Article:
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OLED set to change lives, says LG

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Dr Sang Beom Han, CEO and president of LG Display, believes that OLED represents a revolutionary leap in display technology that will change people’s lives.
Speaking during his keynote at the recent IFA 2015 in Berlin, Dr Han says: “We are now living in an era of displays. Through displays, we share information. Through displays, we communicate. Through displays, we look into the future and dream about it.”
Displays are becoming increasingly important as their application expands beyond consumer electronics and IT/mobile devices to cars, hospitals and schools, he says.
“We want OLED to be the revolution of light that opens up the future we all want to live in, “said Dr Han, who is the first display industry CEO to have been given the honour of delivering the opening IFA keynote address, which is normally reserved for heads of consumer electronics companies.
Dr Han told the audience that OLED is the only technology that overcomes the limitations of conventional displays because it offers enhanced reality combined with dynamic form. OLED offers superior light and colour expression because it is based on self-emitting light sources. Its flexibility and its transparent nature are the result of the development of innovative OLED materials. These essential attributes mean OLED can bring to reality what has only been imagined until now.
He adds that LG Display’s research development is focused on delivering value to customers that cannot be achieved with conventional displays. OLED displays can be used in a number of future applications from wearables and fashion to home furnishings and room designs.
Referred as “The Father of OLED,” Dr Ching Tang, a professor at the University of Rochester in New York and the Hong Kong University of Science and Technology; Professor Dr Peter Zec, founder and president of the Red Dot Design Award; and Udo Heider, vice-president of Merck, the global chemical and materials company, made appearances during the keynote presentation and stressed the possibilities that OLED offers of turning imagination into reality.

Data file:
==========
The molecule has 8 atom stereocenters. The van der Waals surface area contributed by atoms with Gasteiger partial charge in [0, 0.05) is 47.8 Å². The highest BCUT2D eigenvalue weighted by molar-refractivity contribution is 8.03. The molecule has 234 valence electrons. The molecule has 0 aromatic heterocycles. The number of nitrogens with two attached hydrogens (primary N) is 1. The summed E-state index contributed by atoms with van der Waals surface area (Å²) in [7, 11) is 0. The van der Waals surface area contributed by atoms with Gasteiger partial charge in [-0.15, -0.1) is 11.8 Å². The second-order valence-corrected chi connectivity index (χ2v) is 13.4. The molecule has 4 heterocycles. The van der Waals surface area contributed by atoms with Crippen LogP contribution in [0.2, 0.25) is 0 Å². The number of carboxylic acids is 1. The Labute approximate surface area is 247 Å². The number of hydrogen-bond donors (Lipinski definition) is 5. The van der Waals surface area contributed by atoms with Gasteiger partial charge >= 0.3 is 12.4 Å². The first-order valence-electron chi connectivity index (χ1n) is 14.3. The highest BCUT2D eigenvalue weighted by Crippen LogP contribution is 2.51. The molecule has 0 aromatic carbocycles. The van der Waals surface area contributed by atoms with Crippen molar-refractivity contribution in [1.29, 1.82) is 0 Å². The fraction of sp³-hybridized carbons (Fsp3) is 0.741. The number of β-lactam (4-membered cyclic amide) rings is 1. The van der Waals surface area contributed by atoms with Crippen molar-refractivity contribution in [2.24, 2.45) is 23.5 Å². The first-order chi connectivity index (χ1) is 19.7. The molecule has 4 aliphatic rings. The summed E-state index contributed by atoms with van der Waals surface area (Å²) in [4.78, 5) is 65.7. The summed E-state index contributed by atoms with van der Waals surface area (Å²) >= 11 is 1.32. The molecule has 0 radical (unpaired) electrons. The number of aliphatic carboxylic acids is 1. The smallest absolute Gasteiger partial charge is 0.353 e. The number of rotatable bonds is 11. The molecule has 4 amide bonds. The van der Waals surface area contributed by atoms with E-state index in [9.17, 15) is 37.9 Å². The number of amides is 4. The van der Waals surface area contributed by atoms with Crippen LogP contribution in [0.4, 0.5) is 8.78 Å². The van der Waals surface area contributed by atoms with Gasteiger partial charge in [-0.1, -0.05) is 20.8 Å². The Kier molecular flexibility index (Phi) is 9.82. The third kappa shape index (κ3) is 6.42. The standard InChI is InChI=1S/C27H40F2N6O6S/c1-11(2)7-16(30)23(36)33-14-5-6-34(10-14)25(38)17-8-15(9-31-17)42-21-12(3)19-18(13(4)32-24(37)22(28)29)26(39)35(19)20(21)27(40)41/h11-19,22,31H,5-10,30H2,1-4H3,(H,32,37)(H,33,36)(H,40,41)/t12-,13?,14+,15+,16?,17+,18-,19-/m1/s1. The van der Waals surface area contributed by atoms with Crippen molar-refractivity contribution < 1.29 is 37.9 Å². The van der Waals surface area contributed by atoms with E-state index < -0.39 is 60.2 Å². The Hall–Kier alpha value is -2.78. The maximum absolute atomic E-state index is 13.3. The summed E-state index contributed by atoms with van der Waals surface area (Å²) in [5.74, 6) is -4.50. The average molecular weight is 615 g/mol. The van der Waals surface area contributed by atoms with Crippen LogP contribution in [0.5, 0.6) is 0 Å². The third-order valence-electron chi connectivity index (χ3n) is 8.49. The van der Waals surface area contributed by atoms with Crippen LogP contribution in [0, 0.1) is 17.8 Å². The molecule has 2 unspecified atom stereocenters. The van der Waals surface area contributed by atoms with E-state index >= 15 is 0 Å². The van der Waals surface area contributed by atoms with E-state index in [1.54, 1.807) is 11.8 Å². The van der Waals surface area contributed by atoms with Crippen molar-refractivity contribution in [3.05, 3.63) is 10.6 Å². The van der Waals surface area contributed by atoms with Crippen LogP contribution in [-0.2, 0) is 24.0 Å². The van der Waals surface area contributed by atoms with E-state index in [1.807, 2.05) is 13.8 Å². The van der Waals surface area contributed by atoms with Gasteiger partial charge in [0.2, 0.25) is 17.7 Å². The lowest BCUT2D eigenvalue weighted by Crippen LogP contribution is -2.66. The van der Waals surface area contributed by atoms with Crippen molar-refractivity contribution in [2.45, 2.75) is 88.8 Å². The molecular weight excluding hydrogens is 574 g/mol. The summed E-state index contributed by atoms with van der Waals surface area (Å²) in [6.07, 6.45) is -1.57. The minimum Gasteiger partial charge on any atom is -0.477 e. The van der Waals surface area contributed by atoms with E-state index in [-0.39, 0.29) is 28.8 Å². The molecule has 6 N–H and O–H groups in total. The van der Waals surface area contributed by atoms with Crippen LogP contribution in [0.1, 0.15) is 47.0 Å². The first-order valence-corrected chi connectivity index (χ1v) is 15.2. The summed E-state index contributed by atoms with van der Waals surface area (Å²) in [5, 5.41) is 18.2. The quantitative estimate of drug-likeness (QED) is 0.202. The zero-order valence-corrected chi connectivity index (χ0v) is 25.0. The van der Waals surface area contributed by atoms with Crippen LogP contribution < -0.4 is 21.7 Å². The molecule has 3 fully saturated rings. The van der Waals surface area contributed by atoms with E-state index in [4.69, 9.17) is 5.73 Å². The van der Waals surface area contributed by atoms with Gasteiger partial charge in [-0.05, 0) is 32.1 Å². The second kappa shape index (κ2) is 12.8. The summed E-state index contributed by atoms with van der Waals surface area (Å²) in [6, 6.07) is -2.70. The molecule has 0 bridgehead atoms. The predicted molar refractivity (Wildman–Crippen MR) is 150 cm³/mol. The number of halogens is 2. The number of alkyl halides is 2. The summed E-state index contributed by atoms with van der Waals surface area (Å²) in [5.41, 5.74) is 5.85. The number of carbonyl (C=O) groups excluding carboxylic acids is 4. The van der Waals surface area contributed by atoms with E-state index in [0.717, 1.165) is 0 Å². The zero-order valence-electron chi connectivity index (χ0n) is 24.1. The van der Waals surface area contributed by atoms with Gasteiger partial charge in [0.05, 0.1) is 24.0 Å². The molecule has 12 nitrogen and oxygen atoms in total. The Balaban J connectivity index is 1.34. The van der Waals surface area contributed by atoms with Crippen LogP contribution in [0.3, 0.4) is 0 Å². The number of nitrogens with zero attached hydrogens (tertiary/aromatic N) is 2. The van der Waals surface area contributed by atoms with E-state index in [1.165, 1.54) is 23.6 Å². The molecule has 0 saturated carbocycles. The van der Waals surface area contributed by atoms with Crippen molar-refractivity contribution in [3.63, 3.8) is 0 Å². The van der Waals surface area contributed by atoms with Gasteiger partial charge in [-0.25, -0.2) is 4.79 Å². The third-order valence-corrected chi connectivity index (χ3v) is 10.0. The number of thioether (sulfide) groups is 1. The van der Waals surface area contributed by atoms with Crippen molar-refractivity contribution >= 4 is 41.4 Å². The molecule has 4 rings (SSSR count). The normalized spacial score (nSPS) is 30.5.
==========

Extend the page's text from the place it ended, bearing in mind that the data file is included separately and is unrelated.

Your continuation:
Dr Tang comments: “Without backlight and other auxiliary layers, the OLED display is fundamentally less complicated compared to LCD, and in time less costly to manufacture. I have no doubt, given its advanced features and superior performance – foldable, wearable, flexible and transparent, OLED is the display technology for the next generation.”
In addition, Sir Ridley Scott, the acclaimed film director, said in a film segment of the keynote presentation that OLED TV is the first display technology that shows perfect black, which creates a sharp colour contrast that fully delivers the picture quality that he envisions in making his movies. “I think this is a game-changer, and I’m happy to say that I would love to have all my films viewed on the revolutionary OLED TV,” he adds.
Although LG Display has chosen a difficult path in pioneering OLED technology, Dr Han said the company is proud in achieving the goal of making a display that realizes people’s imagination and dreams. He predicted that OLED has a bright future because of the convergence of different technology sectors, with the participation of outside partners benefiting from OLED’s growth.
LG Display presented several OLED prototypes at IFA keynote event. The company introduced a 111-inch “wave” double-sided display (Vertical Tiling OLED), made out of three attached 65-inch Ultra HD OLED displays.
LG Display also showed a 55-inch double-sided commercial display with a thickness of approximately 5,3mm, which is thinner than the latest smartphone, and weighing only 12kg, making it suitable to be shown in a variety of locations. In addition, the company presented a 55-inch “wallpaper” OLED display with a thickness of less than 1mm that can instantly be attached to and removed from walls because of its magnetic backing.